A Curious Novel: Postmodernism and Holy Madness | Dr. Rowan Williams | TEDxOxBridge

why is it that we read novels or indeed write them I suspect that one reason we read novels is that we're all of us aware either guilty or joyfully or gratefully that we discover who we are what we are partly by telling and retelling stories about ourselves we must of us know what it's like to reinvent ourselves as we tell our story and so when we read a novel one of the things that's going on is that we're watching a person a self in the process of being constructed as a story unfolds so one reason for reading novels is sheer curiosity we want to know how stories get told because we like doing it ourselves we want to know because we want to understand a bit better what it's like to turn into a person to become a self but of course a novel isn't just somebody else telling a story of it alone telling a story about themselves we know that the storyteller knows more than the character in the story can ever know we know that there's irony shot through every novel the storyteller may say as some great novelists have said of their characters that they're surprised by what the characters do told story famously said he was astonished when Anna Karenina decided to commit suicide but we know actually they are in control and if at the end of that enormous book Tolstoy had decided that Anna Karenina should live happily ever after he could have done it and Anna Karenina wouldn't be in any position to object so also when we read a novel we're looking at in security at complicated layers of meaning and possibility we're looking not just at a story of how a life unfolds and how a person gets made we're also looking at the very different kinds of meaning the very different kinds of trajectory that could emerge you get sense of the fragility of the oddity of human identity all of which adds up to quite a good set of reasons for reading novels if we're interested in people yourself the world or even in my line of business God so I want to talk a bit about one particular recent novel by a Russian novelist eugene vidal özkan he's a professional scholar of the Middle Ages in Eastern Europe which might not immediately suggest that he's a brilliant novelist but he is and here's his novel called Loris which is about fifteen century Russia I've chosen to talk about this partly because I think it's a a brilliant novel partly because it unfolds some of the issues I've flagged up at the beginning as general questions it's a story about a man growing up in central Russia in the 15th century an orphan brought up by his grandfather trained by his grandfather in traditional healing methods among other things grandfather dies the young man himself becomes a healer he forms a relationship with a young woman who turns up in the village one day the young woman dies in childbirth so does the child and the young man is consumed with guilt and terror and self-reproach about what he might have done and couldn't have done he has to come to terms with his own powerlessness and deserve ignorance an ignorance which has actually caused the death of two other people so in a way he's faced with a question how he can go on being the same self that self is apparently guilty guilty of the death of others what happens next is a very different kind of reinvention from the one we often think of in terms of our own experience or of novels the young man our sin does indeed reinvent himself he decides but the rest of his life has in some way got to be a life that represents in the world the person he has loved lost he's gotta live a life on behalf of Westerner his dead lover and her child you could say he reinvents himself to give space to give room to that lost other person when he reinvents himself he's not trying to make himself more secure more interesting or sexy more powerful he's trying to reinvent himself in order to open up space for another and he does this in various ways he becomes a wanderer the pilgrim he becomes what in Russia was called a euro to be a holy fool somebody who abandons all notion of respectability and success who lives a life which is to all outward appearances stupid outrageous and unconventional but is in its stupidity and outrageousness a kind of selflessness he arrives in a neighboring City the city of scoff in central Russia where there are already two holy fools working hard at it and one of them says this to him be her and be yourself simultaneously be outrageous being pious is easy and pleasant go ahead and make yourself hated don't let the people of this town sleep they're lazy and in curious Amin in other words he's encouraging our singing not only to take on himself the unfinished life of the person he loves but also to be himself in that to find himself in giving room to the dead who steena knowing that in this he will be offensive to many people it'll seem a ridiculous wait live disown your identity says the other holy fool are singing disown yourself completely what in those terms it's a very frightening command but as the novel unfolds you can see how this giving space this reinventing of a self that's not defensive aggressive and anxious is actually a flowering a maturing at the same time we have descriptions of our singing as a healer sometimes it works and sometimes it doesn't doctoring experience tells him Metta comments are not the most important part of treatment eseni does not help everyone he hears out the patient but turns away from him when he feels powerless to help sometimes he will press his forehead to the patient's for it and tears will flow from his eyes he shares the patient's pain with him and to some degree his death to our sin his heart fills with grief because he understands of the world does not remain the same after patient passes away but even the patient's arsenie cannot cure feel benefit from interacting with him they think their pain reduces after meeting with our sin and their fear lessons along with the pain in his exploration of pain he gets to the very bottom of things that healing life that life which is grounded in a giving room to the other who's been lost the other who's been frustrated has been crushed by suffering in that giving room Arseniy becomes not only more fully himself but a place where very many others can find life it's a theme that keeps coming back in Russia in the Russian Christian world and in the Russian literary world one of the great 19th century Saints in Russia said of him of Sarov said if you have peace in your heart thousands of people find their healing around you a singing this book is that kind of person he continues his wandering he continues his holy folly he goes on pilgrimage to Jerusalem with another holy fool he comes back to Russia he finally becomes a monk and takes the monastic name of Loras in Russian the title of the book he goes on we might say reinventing himself but he goes on reinventing himself in a way that consistently gives more and more space Russian novels of the 19th and 20th century often have figures like this in figures whose withdrawals over others may find life for hope around them who are in the eyes of the world failures or who are in the eyes of the world impossibly eccentric these figures turn out to be the ones who actually bring something new or different into a world where people are constantly trying to reinvent themselves so as to be safer with fewer open doors around them in all the great novels of Dostoevsky you will find this principle coming back again and again figures who somehow change the landscape by refusing to close in on themselves by refusing to defend themselves their stories their novelistic unfolding are stories about those whose reinvention is a kind of self stripping or self denying they become selves by not being the kind of self you expect them to be and behind this is the long tradition in Russia of these holy fools these wild and eccentric figures who appear quite often in Russian chronicles sometimes walking naked through the streets in bin Midwinter sometimes throwing stones at churches and praying in pubs people who constantly run across the ordinary conventions of being holy and by doing that open up something that would otherwise not be there so it's an interesting question to think about in relation not just to this model but to novels as a whole as you read a really good novel what is it you're tracing in the stories the person's their processes of reinvention that shrink and narrow and restrict who people are and what they can be because those are the tragic stories stories where suffering frustration sheer difficulty the sheer difficulty of being human repeatedly drives people not in words but outwards they're not exactly comedies though this is incidentally a very funny book as well as a very serious one what does TF see these books what comedies but not tragedies either narratives of how people become selves become persons not by spraying at the borders of their territory like some animal putting its scent or around but people who understand but the real reinvention the reinvention of matters is a kind of letting go a good novel will raise questions like that for us a good drum also think of Shakespeare's dramas in that light dramas of closing up dramas of opening out dramas that are all about the possibilities and the relationships being shut down one by one dramas that are about unexpected sometimes outrageous moments where new possibilities emerge where boundaries are crossed where what you thought was over returns the person you thought was dead is alive and something opens up drama and fiction are it seems pretty universal human activities Universal have suggested partly because we are fascinated by our own stories much too fascinated mr. time but if we engage with the narrative of drama and a fiction part of what we might hope to draw from it from that engagement and to draw from the really brilliant they're really searching bits of drama and fiction is that question of how we exercise most creatively our creative power telling stories about ourselves do we exercise that power in creating safe the impressive the successful version of ourselves or do we like eseni in this remarkable book go on reinventing ourselves not as the giants and heroes and saints we'd like to be but as those willing to give more and more space for the life of others to come alive in us or around us you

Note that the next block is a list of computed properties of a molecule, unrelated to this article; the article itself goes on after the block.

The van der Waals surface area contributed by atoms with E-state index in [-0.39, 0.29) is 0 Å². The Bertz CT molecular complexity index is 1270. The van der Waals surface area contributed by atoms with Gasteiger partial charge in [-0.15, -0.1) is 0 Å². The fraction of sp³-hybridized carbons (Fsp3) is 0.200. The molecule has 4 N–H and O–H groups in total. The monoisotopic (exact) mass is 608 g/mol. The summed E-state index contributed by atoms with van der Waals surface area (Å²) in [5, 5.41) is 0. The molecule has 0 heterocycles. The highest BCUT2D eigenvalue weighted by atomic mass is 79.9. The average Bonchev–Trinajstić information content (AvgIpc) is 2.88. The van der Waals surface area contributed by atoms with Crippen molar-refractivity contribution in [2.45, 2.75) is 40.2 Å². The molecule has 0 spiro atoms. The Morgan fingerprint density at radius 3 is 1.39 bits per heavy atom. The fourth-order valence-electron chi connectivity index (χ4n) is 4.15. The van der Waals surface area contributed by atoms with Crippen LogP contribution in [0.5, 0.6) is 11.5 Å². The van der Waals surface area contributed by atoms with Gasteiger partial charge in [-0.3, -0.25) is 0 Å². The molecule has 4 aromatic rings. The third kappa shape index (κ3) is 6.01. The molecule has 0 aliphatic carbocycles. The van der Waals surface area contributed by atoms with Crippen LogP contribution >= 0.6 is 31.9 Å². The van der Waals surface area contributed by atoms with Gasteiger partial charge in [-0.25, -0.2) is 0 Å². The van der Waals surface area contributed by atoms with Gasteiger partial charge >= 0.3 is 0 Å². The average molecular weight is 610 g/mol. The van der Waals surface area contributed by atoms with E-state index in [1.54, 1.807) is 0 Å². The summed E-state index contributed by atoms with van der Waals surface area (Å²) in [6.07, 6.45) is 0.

14 thoughts on “A Curious Novel: Postmodernism and Holy Madness | Dr. Rowan Williams | TEDxOxBridge

  1. According to Codex Magica written by Texe Marrs, Rowan Williams is also a Senior Druid Priest. The Church of England like the Catholic Church is just another pagan institution covered with a sprinkling of Christianity.

  2. When a ted x speaker is a retired Archbishop of Canterbury

  3. What a belly! I guess he conveniently missed out gluttony as one of the sins…